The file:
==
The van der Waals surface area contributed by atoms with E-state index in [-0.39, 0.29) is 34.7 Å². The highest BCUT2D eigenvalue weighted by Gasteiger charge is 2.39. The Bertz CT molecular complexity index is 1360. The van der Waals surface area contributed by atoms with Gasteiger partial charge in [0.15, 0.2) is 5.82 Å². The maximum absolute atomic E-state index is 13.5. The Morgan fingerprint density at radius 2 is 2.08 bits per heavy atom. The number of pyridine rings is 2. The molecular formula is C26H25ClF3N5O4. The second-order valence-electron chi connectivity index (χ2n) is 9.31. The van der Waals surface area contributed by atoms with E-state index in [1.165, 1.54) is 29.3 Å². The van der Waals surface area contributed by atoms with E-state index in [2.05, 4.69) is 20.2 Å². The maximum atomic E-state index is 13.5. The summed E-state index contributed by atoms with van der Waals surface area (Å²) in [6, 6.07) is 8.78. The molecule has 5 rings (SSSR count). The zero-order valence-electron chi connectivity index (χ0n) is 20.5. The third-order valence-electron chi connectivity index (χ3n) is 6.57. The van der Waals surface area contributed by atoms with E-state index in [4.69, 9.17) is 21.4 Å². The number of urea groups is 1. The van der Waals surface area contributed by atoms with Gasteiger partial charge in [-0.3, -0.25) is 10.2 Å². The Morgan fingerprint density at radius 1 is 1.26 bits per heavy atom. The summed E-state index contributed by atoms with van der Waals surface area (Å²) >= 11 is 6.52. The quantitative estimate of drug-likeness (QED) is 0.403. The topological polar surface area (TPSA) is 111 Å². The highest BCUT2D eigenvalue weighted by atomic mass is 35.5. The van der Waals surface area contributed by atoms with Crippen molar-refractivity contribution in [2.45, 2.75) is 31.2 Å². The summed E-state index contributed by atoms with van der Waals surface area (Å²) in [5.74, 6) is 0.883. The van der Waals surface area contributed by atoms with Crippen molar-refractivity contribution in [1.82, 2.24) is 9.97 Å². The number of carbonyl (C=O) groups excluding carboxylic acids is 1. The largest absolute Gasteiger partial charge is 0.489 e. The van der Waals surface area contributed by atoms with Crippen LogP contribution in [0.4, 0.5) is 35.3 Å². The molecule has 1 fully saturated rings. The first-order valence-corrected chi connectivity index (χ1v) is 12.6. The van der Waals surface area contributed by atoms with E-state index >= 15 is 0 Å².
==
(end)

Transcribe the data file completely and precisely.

The van der Waals surface area contributed by atoms with E-state index in [-0.39, 0.29) is 34.7 Å². The highest BCUT2D eigenvalue weighted by Gasteiger charge is 2.39. The Bertz CT molecular complexity index is 1360. The van der Waals surface area contributed by atoms with Gasteiger partial charge in [0.15, 0.2) is 5.82 Å². The maximum absolute atomic E-state index is 13.5. The Morgan fingerprint density at radius 2 is 2.08 bits per heavy atom. The number of pyridine rings is 2. The molecular formula is C26H25ClF3N5O4. The second-order valence-electron chi connectivity index (χ2n) is 9.31. The van der Waals surface area contributed by atoms with E-state index in [1.165, 1.54) is 29.3 Å². The van der Waals surface area contributed by atoms with E-state index in [2.05, 4.69) is 20.2 Å². The maximum atomic E-state index is 13.5. The summed E-state index contributed by atoms with van der Waals surface area (Å²) in [6, 6.07) is 8.78. The molecule has 5 rings (SSSR count). The zero-order valence-electron chi connectivity index (χ0n) is 20.5. The third-order valence-electron chi connectivity index (χ3n) is 6.57. The van der Waals surface area contributed by atoms with E-state index in [4.69, 9.17) is 21.4 Å². The number of urea groups is 1. The van der Waals surface area contributed by atoms with Gasteiger partial charge in [-0.3, -0.25) is 10.2 Å². The Morgan fingerprint density at radius 1 is 1.26 bits per heavy atom. The summed E-state index contributed by atoms with van der Waals surface area (Å²) >= 11 is 6.52. The quantitative estimate of drug-likeness (QED) is 0.403. The topological polar surface area (TPSA) is 111 Å². The highest BCUT2D eigenvalue weighted by atomic mass is 35.5. The van der Waals surface area contributed by atoms with Crippen molar-refractivity contribution in [2.45, 2.75) is 31.2 Å². The summed E-state index contributed by atoms with van der Waals surface area (Å²) in [5.74, 6) is 0.883. The van der Waals surface area contributed by atoms with Crippen molar-refractivity contribution in [1.82, 2.24) is 9.97 Å². The number of carbonyl (C=O) groups excluding carboxylic acids is 1. The largest absolute Gasteiger partial charge is 0.489 e. The van der Waals surface area contributed by atoms with Crippen LogP contribution in [0.4, 0.5) is 35.3 Å². The molecule has 1 fully saturated rings. The first-order valence-corrected chi connectivity index (χ1v) is 12.6. The van der Waals surface area contributed by atoms with E-state index >= 15 is 0 Å².